The first time for tourists to be wearing masks in the KBNP and a revival of gorilla tourism

Tourists wearing masks while viewing the gorillas

Now as a common park regulation that was set recently in the home range countries of gorillas, tourists visiting the gorillas in the Kahuzi-Biega are recommended to wear masks while watching the gorillas. The Mountain Gorillas Veterinary Project (MGVP) in collaboration with the KBNP authorities brought lots of masks, which are worn by tourists and gorilla tracker teams everyday. It is a great initiative to prevent a disease transmission between gorillas and humans.

If we look at the history of Kahuzi-Biega National Park, tourists started to visit the gorillas in early 1970’s. At first two gorilla groups, Casimir and Mushamuka, were habituated to the human presence by Adrien Deschryver with his two efficient trackers, Pilipili and Mishebere Patrice. In the early days of gorilla tourism the Park regulations on the gorilla visits were not strict. For instance, a group of visitors could consist of more than 30 people to visit the gorillas! And while taking still photographs, tourists could use a flashlight as they like. In early 1990’s the regulations were changed and the number of tourists visiting one gorilla group was reduced to 8 people for a day. The use of a flashlight was banned. A sick person wasn’t allowed to get any access to the gorillas. All these rules were introduced to minimize the human impact on gorillas.

The number of tourists in the Kahuzi-Biega National Park increased to 3,000 tourists a year in 1988-1990 thanks to the well-known film “Gorillas in the Mist”. But it shrunk in the mid-1990’s due to the devastating wars in the Great Lakes region. Between 1994 and 2005, only about five visitors visited the gorillas in the KBNP while the most population of gorillas and other wildlife were hunted by gun and consumed as bush meat by several different armed factions. It was the most difficult time for the park and the surrounding communities because the income generated by the tourism is supposed to be the resource of park management and rural development, which was reduced to almost none.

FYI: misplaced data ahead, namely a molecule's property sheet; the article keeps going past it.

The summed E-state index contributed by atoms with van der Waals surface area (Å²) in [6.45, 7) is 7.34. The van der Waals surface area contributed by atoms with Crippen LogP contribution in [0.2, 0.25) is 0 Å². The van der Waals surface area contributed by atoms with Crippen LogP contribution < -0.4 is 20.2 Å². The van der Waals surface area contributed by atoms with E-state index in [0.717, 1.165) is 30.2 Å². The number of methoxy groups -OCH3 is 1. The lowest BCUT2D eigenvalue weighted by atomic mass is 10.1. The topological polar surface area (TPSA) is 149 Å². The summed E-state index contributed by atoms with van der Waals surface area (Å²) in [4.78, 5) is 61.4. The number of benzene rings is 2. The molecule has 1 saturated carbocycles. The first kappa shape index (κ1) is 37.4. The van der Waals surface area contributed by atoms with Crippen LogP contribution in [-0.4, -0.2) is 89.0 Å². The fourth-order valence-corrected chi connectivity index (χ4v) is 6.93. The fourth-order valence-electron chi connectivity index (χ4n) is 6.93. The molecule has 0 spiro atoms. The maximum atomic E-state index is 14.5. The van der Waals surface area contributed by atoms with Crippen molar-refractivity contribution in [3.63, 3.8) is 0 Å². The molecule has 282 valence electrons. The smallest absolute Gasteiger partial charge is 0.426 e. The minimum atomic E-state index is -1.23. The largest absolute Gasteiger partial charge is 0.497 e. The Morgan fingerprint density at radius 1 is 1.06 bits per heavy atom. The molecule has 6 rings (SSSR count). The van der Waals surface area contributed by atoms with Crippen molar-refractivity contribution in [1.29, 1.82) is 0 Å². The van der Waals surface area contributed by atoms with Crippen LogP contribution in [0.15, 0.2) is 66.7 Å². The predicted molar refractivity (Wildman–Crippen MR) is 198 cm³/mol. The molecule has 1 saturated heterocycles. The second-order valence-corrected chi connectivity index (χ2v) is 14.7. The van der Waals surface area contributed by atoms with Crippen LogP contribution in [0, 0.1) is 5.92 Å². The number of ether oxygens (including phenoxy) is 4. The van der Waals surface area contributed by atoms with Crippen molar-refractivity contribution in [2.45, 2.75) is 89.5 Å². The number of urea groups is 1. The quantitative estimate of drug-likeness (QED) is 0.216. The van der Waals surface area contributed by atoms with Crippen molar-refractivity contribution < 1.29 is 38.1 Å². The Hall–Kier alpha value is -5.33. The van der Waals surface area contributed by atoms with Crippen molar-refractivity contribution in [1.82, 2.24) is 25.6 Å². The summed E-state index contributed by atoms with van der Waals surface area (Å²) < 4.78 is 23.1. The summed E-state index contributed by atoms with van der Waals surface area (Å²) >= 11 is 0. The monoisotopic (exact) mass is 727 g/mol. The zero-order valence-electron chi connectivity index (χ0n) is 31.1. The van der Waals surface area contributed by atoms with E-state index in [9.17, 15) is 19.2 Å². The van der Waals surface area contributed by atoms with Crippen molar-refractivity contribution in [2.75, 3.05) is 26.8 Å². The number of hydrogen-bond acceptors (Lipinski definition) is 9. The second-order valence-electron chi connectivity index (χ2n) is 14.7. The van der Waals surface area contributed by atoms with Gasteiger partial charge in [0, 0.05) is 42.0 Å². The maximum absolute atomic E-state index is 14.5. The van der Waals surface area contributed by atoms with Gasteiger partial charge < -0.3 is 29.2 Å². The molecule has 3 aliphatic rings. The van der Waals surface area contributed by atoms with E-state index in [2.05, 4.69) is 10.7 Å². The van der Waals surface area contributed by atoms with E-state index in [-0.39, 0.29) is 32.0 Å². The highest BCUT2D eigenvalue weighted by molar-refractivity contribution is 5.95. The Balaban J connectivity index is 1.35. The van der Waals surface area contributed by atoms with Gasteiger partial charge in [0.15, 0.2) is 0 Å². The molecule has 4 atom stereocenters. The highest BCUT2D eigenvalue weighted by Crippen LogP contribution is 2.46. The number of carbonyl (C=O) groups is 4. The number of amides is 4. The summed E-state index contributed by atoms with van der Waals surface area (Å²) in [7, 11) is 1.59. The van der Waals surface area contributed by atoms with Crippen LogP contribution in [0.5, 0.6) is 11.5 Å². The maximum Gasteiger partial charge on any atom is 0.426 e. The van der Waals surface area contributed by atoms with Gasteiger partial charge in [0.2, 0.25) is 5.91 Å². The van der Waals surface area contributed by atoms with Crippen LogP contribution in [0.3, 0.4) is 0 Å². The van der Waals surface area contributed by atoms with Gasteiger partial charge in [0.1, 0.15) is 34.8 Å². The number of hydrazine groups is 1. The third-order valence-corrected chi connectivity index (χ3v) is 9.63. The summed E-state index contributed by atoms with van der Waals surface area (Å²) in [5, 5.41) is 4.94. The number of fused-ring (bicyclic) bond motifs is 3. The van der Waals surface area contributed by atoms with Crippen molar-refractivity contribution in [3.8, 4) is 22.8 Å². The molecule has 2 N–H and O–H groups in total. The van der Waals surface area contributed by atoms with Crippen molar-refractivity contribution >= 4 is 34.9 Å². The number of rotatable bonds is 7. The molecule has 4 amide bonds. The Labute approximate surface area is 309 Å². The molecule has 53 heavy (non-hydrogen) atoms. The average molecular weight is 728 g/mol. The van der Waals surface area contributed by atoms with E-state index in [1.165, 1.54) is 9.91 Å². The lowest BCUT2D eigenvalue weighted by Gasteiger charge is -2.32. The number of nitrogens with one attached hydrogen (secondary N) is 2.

But little by little, the tourism started to revive in the KBNP in 2007. The number of tourists increased from 20 visitors in 2006 to 200 visitors in 2009 and it seems that the number will continue to grow more in this year 2010. Although there is still a long way to go we began to see a glimpse of hope for the future.

While the conservation effort to protect the gorillas still continues, the POPOF launched the Silveback Kingdom Trekking Agency (SKTA) early this year. We took tourists to Orchid Safaris Hotel in Bukavu for some nights and drove them to the Park. After they viewed the gorillas in the forest they visited some communities around the park. They could visit a tea plantation, tea factory or quinine tree plantation (a medicinal plant against malaria). We could also take them to a catholic monastery where they shared their picnic. They made a city tour and could buy some woodcarvings made by former poachers who were converted into artisans through one of the POPOF projects.

Tourists buying masks

All the income generated by this SKTA activity is used as a resource fund for the POPOF’s important activities.

If you are interested in visiting the gorillas and our community, please contact us by CLICKING HERE.

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